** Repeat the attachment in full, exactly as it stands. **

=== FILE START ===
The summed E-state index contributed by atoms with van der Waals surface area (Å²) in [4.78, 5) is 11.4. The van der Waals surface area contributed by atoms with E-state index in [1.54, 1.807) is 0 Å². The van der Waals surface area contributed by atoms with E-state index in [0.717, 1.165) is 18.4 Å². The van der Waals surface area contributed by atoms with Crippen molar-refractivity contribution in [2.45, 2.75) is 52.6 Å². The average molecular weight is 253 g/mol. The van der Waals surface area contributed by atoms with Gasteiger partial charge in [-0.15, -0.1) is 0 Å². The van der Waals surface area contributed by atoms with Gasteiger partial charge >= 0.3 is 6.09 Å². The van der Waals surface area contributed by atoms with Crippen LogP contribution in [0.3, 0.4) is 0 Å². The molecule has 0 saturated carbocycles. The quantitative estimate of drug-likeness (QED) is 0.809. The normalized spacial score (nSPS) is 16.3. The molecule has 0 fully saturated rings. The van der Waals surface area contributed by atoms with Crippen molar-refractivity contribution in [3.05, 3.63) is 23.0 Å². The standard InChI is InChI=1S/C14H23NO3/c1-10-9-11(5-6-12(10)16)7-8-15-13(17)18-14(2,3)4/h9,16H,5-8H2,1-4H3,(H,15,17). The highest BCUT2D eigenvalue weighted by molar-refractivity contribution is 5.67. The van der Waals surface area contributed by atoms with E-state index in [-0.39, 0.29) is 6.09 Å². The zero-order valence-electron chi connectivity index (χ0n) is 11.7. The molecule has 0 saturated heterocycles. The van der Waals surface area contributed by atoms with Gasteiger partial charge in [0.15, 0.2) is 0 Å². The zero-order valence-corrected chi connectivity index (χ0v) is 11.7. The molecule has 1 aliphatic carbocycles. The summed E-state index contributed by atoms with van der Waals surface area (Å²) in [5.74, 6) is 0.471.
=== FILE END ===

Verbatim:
The summed E-state index contributed by atoms with van der Waals surface area (Å²) in [4.78, 5) is 11.4. The van der Waals surface area contributed by atoms with E-state index in [1.54, 1.807) is 0 Å². The van der Waals surface area contributed by atoms with E-state index in [0.717, 1.165) is 18.4 Å². The van der Waals surface area contributed by atoms with Crippen molar-refractivity contribution in [2.45, 2.75) is 52.6 Å². The average molecular weight is 253 g/mol. The van der Waals surface area contributed by atoms with Gasteiger partial charge in [-0.15, -0.1) is 0 Å². The van der Waals surface area contributed by atoms with Gasteiger partial charge >= 0.3 is 6.09 Å². The van der Waals surface area contributed by atoms with Crippen LogP contribution in [0.3, 0.4) is 0 Å². The molecule has 0 saturated carbocycles. The quantitative estimate of drug-likeness (QED) is 0.809. The normalized spacial score (nSPS) is 16.3. The molecule has 0 fully saturated rings. The van der Waals surface area contributed by atoms with Crippen molar-refractivity contribution in [3.05, 3.63) is 23.0 Å². The standard InChI is InChI=1S/C14H23NO3/c1-10-9-11(5-6-12(10)16)7-8-15-13(17)18-14(2,3)4/h9,16H,5-8H2,1-4H3,(H,15,17). The highest BCUT2D eigenvalue weighted by molar-refractivity contribution is 5.67. The van der Waals surface area contributed by atoms with E-state index in [-0.39, 0.29) is 6.09 Å². The zero-order valence-electron chi connectivity index (χ0n) is 11.7. The molecule has 0 saturated heterocycles. The van der Waals surface area contributed by atoms with Gasteiger partial charge in [0.15, 0.2) is 0 Å². The zero-order valence-corrected chi connectivity index (χ0v) is 11.7. The molecule has 1 aliphatic carbocycles. The summed E-state index contributed by atoms with van der Waals surface area (Å²) in [5.74, 6) is 0.471.